If your child resists being read to or resists reading certain picture books, it could be the pictures themselves that discourage reading.
Picture books with detailed backgrounds or with copious patterns can turn off children with sensory integration issues. Such children have difficulty focusing if there is too much pattern, noise, motion, or texture in any experience. They prefer plain painted walls and plain bedspreads, not papered walls and patterned bedding; low, instrumental music by a single instrument, not loud music or music with lyrics; sitting or standing still, not rocking or dancing; and loose knit clothing, not clothes with tags or clothes that are tight-fitting.
When you choose books for children who show sensory integration issues, search for picture books with these characteristics:
- Pictures with no backgrounds, or just the hint of background—a wash of green to represent grass and trees, for example, or one or two birds in the sky, not a whole flock.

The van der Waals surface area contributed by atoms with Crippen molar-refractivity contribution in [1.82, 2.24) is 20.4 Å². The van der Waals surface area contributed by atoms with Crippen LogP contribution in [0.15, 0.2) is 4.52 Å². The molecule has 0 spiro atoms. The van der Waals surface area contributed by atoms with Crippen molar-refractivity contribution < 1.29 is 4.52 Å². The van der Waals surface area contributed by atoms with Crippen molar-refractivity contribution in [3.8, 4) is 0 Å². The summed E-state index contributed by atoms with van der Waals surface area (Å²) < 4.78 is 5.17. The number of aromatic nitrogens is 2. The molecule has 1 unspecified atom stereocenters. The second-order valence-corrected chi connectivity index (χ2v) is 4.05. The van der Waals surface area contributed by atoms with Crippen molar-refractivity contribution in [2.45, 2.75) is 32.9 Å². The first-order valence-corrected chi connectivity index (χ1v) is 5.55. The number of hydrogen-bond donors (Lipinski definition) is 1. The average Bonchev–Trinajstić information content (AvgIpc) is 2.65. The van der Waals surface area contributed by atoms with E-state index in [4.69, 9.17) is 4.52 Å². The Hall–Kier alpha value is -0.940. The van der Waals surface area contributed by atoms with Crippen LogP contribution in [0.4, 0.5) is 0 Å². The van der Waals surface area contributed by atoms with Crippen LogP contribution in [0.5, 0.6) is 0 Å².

- Characters dressed in solid colors without shading or patterns in their clothes. If you have seen Pippa the Pig books or cartoons, with their simplistic images, that is the kind you want to show your child.
- Pictures using flat shapes and limited colors, the kind that children themselves produce. (Think of the way Peanuts cartoon characters are presented—Charlie Brown with his round head and Lucy with her dress of a single color.)
- Pictures focusing on one or two characters, not groups. Look for pared down, minimalist images which have removed everything but the essential elements.
Likewise, when you look for picture books for children with sensory integration issues to write about, search for picture books with the same features. Some wordless picture books offer these kinds of pictures, but not all do.
Finding such books in your library or book store is not easy. A section labeled “simplistic art” doesn’t exist. I have had to scour shelves to find what I am looking for. But the search is worth it to entice a reluctant child reader or writer.
Next blog: Names of some books that might appeal to kids showing sensory integration issues.